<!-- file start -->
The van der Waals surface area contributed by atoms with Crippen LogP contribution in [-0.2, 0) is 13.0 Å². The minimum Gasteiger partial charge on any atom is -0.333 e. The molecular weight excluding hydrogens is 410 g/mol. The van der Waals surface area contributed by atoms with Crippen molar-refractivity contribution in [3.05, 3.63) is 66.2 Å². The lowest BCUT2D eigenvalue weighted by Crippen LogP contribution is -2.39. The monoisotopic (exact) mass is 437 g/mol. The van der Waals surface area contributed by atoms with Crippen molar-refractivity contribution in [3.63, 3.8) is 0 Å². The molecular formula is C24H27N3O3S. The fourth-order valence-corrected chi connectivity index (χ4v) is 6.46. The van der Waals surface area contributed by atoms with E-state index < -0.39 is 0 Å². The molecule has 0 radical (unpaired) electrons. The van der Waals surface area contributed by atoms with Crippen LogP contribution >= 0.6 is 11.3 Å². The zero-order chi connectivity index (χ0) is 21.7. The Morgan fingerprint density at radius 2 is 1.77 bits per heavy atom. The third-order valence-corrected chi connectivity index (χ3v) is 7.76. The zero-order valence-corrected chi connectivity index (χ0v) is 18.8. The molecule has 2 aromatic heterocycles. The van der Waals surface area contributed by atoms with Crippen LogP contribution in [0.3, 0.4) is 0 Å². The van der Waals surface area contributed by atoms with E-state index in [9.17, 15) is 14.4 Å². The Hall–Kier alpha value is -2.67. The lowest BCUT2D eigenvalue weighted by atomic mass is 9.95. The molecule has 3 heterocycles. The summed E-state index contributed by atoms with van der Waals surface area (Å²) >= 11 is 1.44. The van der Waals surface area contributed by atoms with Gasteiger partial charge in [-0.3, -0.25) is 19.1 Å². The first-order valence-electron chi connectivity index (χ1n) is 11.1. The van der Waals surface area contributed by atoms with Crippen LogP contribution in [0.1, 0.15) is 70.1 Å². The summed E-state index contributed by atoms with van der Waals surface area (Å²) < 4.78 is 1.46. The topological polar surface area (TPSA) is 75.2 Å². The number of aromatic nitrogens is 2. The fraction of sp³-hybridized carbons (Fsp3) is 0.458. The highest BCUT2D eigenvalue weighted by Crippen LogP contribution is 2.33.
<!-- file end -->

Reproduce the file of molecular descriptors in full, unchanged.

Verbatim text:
The van der Waals surface area contributed by atoms with Crippen LogP contribution in [-0.2, 0) is 13.0 Å². The minimum Gasteiger partial charge on any atom is -0.333 e. The molecular weight excluding hydrogens is 410 g/mol. The van der Waals surface area contributed by atoms with Crippen molar-refractivity contribution in [3.05, 3.63) is 66.2 Å². The lowest BCUT2D eigenvalue weighted by Crippen LogP contribution is -2.39. The monoisotopic (exact) mass is 437 g/mol. The van der Waals surface area contributed by atoms with Crippen molar-refractivity contribution in [3.63, 3.8) is 0 Å². The molecular formula is C24H27N3O3S. The fourth-order valence-corrected chi connectivity index (χ4v) is 6.46. The van der Waals surface area contributed by atoms with E-state index < -0.39 is 0 Å². The molecule has 0 radical (unpaired) electrons. The van der Waals surface area contributed by atoms with Crippen LogP contribution >= 0.6 is 11.3 Å². The zero-order chi connectivity index (χ0) is 21.7. The Morgan fingerprint density at radius 2 is 1.77 bits per heavy atom. The third-order valence-corrected chi connectivity index (χ3v) is 7.76. The zero-order valence-corrected chi connectivity index (χ0v) is 18.8. The molecule has 2 aromatic heterocycles. The van der Waals surface area contributed by atoms with Crippen LogP contribution in [0.3, 0.4) is 0 Å². The van der Waals surface area contributed by atoms with E-state index in [9.17, 15) is 14.4 Å². The Hall–Kier alpha value is -2.67. The lowest BCUT2D eigenvalue weighted by atomic mass is 9.95. The molecule has 3 heterocycles. The summed E-state index contributed by atoms with van der Waals surface area (Å²) >= 11 is 1.44. The van der Waals surface area contributed by atoms with Gasteiger partial charge in [-0.3, -0.25) is 19.1 Å². The first-order valence-electron chi connectivity index (χ1n) is 11.1. The van der Waals surface area contributed by atoms with Crippen LogP contribution in [0.1, 0.15) is 70.1 Å². The summed E-state index contributed by atoms with van der Waals surface area (Å²) < 4.78 is 1.46. The topological polar surface area (TPSA) is 75.2 Å². The number of aromatic nitrogens is 2. The fraction of sp³-hybridized carbons (Fsp3) is 0.458. The highest BCUT2D eigenvalue weighted by Crippen LogP contribution is 2.33.